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muds January 3rd, 2018 01:24 AM

rslogix5000 1 sec pulse
 
HI ,,

I Want to create 1 sec pulse in rslogix 5000.
can anyone tell how to create this. so that i can calculate machine runtime.

thanks,

tarik1978 January 3rd, 2018 01:48 AM

The bellow thread should help you
http://www.plctalk.net/qanda/showthread.php?t=43936

daba January 3rd, 2018 07:13 AM

Quote:

Originally Posted by muds (Post 763802)
HI ,,

I Want to create 1 sec pulse in rslogix 5000.
can anyone tell how to create this. so that i can calculate machine runtime.

thanks,

How much do you want to count up to ?

Why not use a RTO (Retentive Timer-On) set for 1 hour, and a counter to count hours.

2,147,483,647 hours is 89,478,485 days, or more than 245,146 years !! I think much more than enough for the application....

Aabeck January 3rd, 2018 07:42 AM

Quote:

Originally Posted by daba (Post 763824)
2,147,483,647 hours is 89,478,485 days, or more than 245,146 years !! I think much more than enough for the application....

I pity that poor maintenance technician on 245,147 years

And probably won't have the right version either.

widelto January 3rd, 2018 08:02 AM

Its better to use an AOI called "elapsed time add on instruction".
Go and download it from :
http://search.rockwellautomation.com...time%20elapsed

Paully's5.0 January 3rd, 2018 08:42 AM

I use the system clock for this, built an AOI to handle it but essentially I'm using a GSV to get the WallClockTime parts. I then use a one shot rise/fall on bit.0 of the time part I am interested in to create a second/minute/hour...etc pulse.

That pulse is then used with a counter in various parts of the program where needed.

Note, my AOI is in ST and has output bits for sec/min/hour pulses.

John Morris January 3rd, 2018 08:52 AM

1 Attachment(s)
Not an original design

It's fairly accurate.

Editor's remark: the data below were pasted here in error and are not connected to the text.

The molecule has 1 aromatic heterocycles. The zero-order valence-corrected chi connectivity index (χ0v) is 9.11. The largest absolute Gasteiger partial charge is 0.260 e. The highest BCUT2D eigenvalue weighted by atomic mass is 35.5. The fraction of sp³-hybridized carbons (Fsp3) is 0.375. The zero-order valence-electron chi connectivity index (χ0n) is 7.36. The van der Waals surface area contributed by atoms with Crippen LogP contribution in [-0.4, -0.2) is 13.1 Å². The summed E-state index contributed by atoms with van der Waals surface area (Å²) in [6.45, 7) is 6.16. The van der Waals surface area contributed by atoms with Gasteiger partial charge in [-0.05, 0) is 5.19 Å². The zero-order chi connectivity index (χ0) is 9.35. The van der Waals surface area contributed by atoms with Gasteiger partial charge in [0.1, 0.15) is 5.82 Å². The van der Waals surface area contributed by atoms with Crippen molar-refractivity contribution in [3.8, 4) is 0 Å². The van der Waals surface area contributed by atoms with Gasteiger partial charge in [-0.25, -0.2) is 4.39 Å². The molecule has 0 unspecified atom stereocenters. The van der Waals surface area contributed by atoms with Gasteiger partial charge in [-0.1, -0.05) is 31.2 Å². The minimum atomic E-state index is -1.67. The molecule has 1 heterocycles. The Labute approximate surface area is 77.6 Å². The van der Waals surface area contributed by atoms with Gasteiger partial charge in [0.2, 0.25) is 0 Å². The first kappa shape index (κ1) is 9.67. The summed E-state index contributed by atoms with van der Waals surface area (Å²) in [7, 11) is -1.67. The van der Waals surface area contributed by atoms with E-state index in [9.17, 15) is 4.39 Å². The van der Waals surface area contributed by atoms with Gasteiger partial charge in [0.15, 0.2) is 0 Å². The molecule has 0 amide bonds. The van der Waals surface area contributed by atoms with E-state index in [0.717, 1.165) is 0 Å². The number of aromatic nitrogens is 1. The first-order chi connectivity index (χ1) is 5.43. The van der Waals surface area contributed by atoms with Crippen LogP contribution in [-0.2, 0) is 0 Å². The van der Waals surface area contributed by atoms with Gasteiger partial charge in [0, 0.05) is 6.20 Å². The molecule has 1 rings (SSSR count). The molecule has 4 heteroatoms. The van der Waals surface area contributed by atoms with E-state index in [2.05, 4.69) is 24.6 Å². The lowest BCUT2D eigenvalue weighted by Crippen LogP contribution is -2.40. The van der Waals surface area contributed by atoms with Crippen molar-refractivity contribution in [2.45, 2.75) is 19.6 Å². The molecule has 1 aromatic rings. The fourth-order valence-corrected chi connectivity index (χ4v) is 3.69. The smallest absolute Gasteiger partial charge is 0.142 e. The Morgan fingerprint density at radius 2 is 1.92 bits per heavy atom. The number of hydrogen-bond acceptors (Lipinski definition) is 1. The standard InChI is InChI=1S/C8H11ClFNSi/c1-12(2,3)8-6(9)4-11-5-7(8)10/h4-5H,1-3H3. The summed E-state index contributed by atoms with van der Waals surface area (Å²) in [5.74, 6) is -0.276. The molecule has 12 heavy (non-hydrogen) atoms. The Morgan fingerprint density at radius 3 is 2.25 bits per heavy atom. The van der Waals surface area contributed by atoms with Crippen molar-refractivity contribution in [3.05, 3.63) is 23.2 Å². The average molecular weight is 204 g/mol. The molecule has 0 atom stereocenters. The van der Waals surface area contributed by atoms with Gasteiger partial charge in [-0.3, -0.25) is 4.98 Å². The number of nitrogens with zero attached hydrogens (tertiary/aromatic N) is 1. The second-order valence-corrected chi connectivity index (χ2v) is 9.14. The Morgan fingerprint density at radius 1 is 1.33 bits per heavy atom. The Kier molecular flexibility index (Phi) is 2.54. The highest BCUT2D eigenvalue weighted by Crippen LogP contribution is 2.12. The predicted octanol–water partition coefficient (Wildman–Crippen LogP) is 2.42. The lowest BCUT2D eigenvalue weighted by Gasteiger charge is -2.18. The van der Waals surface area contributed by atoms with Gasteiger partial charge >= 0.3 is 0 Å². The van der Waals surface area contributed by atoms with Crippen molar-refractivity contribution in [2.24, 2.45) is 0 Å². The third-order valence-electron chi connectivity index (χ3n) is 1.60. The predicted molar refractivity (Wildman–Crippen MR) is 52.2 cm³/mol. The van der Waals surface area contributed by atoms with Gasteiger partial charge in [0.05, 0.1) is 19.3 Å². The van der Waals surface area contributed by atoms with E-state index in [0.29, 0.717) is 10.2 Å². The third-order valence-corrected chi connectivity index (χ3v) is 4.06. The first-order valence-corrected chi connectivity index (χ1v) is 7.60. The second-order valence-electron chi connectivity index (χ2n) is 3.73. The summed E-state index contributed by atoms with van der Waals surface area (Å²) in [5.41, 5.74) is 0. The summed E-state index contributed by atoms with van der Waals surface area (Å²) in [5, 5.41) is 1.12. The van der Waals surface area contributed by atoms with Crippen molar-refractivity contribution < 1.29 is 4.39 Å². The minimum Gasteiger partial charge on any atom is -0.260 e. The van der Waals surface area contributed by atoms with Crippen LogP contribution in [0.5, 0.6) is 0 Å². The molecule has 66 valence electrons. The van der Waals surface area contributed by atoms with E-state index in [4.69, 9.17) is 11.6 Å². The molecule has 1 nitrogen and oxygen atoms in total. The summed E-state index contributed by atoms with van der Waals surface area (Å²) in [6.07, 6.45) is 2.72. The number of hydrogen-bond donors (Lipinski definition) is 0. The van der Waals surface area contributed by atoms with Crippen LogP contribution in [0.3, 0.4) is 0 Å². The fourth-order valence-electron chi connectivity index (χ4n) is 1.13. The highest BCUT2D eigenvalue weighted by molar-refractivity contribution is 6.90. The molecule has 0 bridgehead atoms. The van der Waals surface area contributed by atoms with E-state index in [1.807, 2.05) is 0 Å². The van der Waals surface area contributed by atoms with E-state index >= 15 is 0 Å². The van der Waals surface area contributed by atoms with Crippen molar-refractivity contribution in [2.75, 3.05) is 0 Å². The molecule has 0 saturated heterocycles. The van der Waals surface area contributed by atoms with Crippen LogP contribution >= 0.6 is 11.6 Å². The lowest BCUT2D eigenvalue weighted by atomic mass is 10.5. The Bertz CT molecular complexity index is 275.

widelto January 3rd, 2018 08:55 AM

Paully I like your approach, I do not want to reinvent the wheel, can you post it ?

daba January 3rd, 2018 10:33 AM

Quote:

Originally Posted by John Morris (Post 763832)
Not an original design

It's fairly accurate.

It's only as accurate as it can be, bearing in mind you haven't accounted for the timer accumulator being greater than 1000 which it can be, depending on how frequently it is scanned.

The error will always be positive, so your "Tick" will always be longer than 1 second.

Bit_Bucket_07 January 3rd, 2018 11:30 AM

Quote:

Originally Posted by muds (Post 763802)
HI ,,

I Want to create 1 sec pulse in rslogix 5000.
can anyone tell how to create this. so that i can calculate machine runtime.

thanks,

You don't need a 1 second pulse bit if you create a program within a 1000 ms periodic task. You can then simply operate your math statements unconditionally and they will be processed once per second.

You should know that you'll eventually run into rounding errors if totalizing with floating point math, unless you take measures to prevent this from happening.

Paully's5.0 January 3rd, 2018 11:57 AM

Quote:

Originally Posted by widelto (Post 763834)
Paully I like your approach, I do not want to reinvent the wheel, can you post it ?

Here is the ST, the AOI parameter input/output definitions should be pretty obvious.

Code:

// Get PLC Time
GSV(WallClockTime,,localdatetime,DateTime[0]);

// Parse out PLC time to friendly format
year := DateTime[0];
month := DateTime[1];
day := DateTime[2];
hour := DateTime[3];
minute := DateTime[4];
second := DateTime[5];
microsecond := DateTime[6];

// 1 Second pulse generation
// Triggered by the rise/fall of bit 0
SecondOSR.InputBit := second.0;
OSRI(SecondOSR);
SecondOSF.InputBit := second.0;
OSFI(SecondOSF);